13 Shows That Went Out On Top

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We've already taken a look at the 11 worst series finales of all time. Scientifically speaking, that is.

But what about the best? We didn't look to science to pull these, but the general consensus is that these shows were firing on all cylinders on their way out, pretty much as they did the entire way through their television runs. That's what makes these so special.

They also belong to a rare breed of show that delivered consistently throughout and were given an opportunity to end in the manner they deemed appropriate. Whether or not everybody agreed on how they decided to end things? Well, that's still up for debate in some instances. Let us know what you think.

These are not ranked in any way! 

1. Breaking Bad, "Felina," 2013

Amazingly, Walter White managed to salvage himself in his very last act by saving those he loved while he died, lovingly caressing the shiny metal holding his baby blue. Jesse Pinkman escaped, Walt's family appeared to be in the clear, but Walt's fate always seemed predetermined. The finale didn't let anybody down.

2. The Sopranos, "Made in America," 2007

It's still impossible to watch this without doing a double take, and almost impossible to imagine the implications of having watched this particular finale if Twitter had been as huge in 2007 if it was today. The world would have gone mad. Did HBO cut the feed? What happened? Did I miss something? No. We don't know what happened to Tony Soprano and his family and we weren't meant to know.

Of the many people who walked into the restaurant that night, one of them could have killed Tony. Many of them could have cut down the entire family. Or the Sopranos could have simply gone on with their dinner and their lives. That's the beauty of the finale. Any finale that can create that kind of conversation after doing so consistently throughout the series run has done something very right. Don't stop believing.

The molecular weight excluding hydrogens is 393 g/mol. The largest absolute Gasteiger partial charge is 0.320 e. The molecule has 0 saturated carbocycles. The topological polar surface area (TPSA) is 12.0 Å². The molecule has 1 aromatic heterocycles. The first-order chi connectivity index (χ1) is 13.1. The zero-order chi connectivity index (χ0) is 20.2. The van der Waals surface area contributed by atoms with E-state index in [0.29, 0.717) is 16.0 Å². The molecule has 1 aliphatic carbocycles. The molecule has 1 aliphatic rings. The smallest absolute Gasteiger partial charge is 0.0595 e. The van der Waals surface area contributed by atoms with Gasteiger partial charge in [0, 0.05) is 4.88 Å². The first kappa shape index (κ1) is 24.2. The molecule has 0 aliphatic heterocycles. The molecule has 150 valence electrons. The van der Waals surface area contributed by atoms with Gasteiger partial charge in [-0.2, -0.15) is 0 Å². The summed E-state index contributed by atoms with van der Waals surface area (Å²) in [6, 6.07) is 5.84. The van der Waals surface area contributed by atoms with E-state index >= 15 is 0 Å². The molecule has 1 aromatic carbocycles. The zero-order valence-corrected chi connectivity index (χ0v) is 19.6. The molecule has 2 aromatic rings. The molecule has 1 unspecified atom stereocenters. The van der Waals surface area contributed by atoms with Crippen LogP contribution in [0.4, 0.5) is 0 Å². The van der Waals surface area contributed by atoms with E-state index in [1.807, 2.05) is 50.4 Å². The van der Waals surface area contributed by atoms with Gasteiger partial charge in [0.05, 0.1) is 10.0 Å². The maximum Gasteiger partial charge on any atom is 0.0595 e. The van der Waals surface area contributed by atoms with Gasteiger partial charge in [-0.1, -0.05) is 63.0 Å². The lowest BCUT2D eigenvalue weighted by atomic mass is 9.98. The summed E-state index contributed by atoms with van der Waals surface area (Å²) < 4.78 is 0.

3. Buffy the Vampire Slayer, "Chosen," 2003

Buffy the Vampire Slayer, "Chosen," 2003
After two resurrections and with a whole stable of slayers at her side, Buffy and her friends were fighting the to the death to close the hellmouth which had swallowed Sunnydale. Everything was riding on their cause and lives were lost, both valiantly (Spike) and without much fanfare at all (Anya) showing much the series had grown and matured over the course of seven years.

4. St. Elsewhere, "The Last One," 1988

On a series that always pushed the envelope, it probably shouldn't be a surprise that the writers would choose to end St. Elsewhere as they did, but the ending was extraordinarily controversial. Tommy Westphall is the severly austic son of Donald Westphall, St. Eligius' Chief of Staff. Except he's not. He's the son of Donald Westphall, construction worker, and created the entirety of the series in is head as he sat daily shaking a snowglobe with a tiny replica of the hospital inside of it.

Was it a cop out to fans who came to love the characters and stories? Possibly. But the writers wanted to ensure there would never be a revisiting of their creation or a spinoff of any kind, as well as to create an ending true to the spirit of their bold storytelling. Mission accomplished.

5. Newhart, "The Last Newhart," 1990

Newhart, "The Last Newhart," 1990
All of the Newhart series were entertaining, but the thing that stands out for most is the finale of Newhart, and the connection between it and his previous series, The Bob Newhart Show, in which Suzanne Pleshette played his wife. Why? Because in the closing minutes, after feeling as though he couldn't take one more minute of the antics of his crazy life, he's hit on the head with a golf ball and wakes up after a crazy dream – next to his wife, Suzanne Pleshette. This, again, is a series finale that would upended the Twitterverse instead of ignited the water cooler conversations the next day.

6. Six Feet Under, "Everyone's Waiting," 2005

Although Sia's "Breathe Me" has been used many times over since appearing on the finale of Six Feet Under, never will it be associated with anything in the way it was with this scene. A series that was known for death, as it was about a family of morticians, wrapped up the stories of every major player in the final scene hauntingly well. Life doesn't have to have an utterly happy ending to end on a high note, and as Claire Fisher left her life in LA for new adventures, viewers saw the through the end of all those who meant to much to us during the series' run. It was an emotional punch reminding us about the beauty of a life well lived.

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